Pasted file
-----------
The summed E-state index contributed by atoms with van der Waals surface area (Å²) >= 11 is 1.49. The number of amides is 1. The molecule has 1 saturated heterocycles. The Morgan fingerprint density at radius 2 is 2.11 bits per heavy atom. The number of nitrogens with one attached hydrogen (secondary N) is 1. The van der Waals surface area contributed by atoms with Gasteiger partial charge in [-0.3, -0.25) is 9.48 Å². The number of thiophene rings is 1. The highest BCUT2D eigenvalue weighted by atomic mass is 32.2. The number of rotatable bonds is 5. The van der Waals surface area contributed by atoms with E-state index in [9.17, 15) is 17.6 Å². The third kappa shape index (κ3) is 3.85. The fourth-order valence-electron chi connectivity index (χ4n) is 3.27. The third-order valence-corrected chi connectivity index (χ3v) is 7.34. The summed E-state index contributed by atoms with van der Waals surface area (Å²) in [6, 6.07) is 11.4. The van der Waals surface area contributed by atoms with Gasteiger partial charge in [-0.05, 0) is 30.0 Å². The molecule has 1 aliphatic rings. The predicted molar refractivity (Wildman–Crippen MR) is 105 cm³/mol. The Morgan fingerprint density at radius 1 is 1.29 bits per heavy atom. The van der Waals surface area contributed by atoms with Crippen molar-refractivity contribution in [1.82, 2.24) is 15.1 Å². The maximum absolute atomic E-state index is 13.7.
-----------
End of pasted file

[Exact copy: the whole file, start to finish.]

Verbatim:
The summed E-state index contributed by atoms with van der Waals surface area (Å²) >= 11 is 1.49. The number of amides is 1. The molecule has 1 saturated heterocycles. The Morgan fingerprint density at radius 2 is 2.11 bits per heavy atom. The number of nitrogens with one attached hydrogen (secondary N) is 1. The van der Waals surface area contributed by atoms with Gasteiger partial charge in [-0.3, -0.25) is 9.48 Å². The number of thiophene rings is 1. The highest BCUT2D eigenvalue weighted by atomic mass is 32.2. The number of rotatable bonds is 5. The van der Waals surface area contributed by atoms with E-state index in [9.17, 15) is 17.6 Å². The third kappa shape index (κ3) is 3.85. The fourth-order valence-electron chi connectivity index (χ4n) is 3.27. The third-order valence-corrected chi connectivity index (χ3v) is 7.34. The summed E-state index contributed by atoms with van der Waals surface area (Å²) in [6, 6.07) is 11.4. The van der Waals surface area contributed by atoms with Gasteiger partial charge in [-0.05, 0) is 30.0 Å². The molecule has 1 aliphatic rings. The predicted molar refractivity (Wildman–Crippen MR) is 105 cm³/mol. The Morgan fingerprint density at radius 1 is 1.29 bits per heavy atom. The van der Waals surface area contributed by atoms with Crippen molar-refractivity contribution in [1.82, 2.24) is 15.1 Å². The maximum absolute atomic E-state index is 13.7.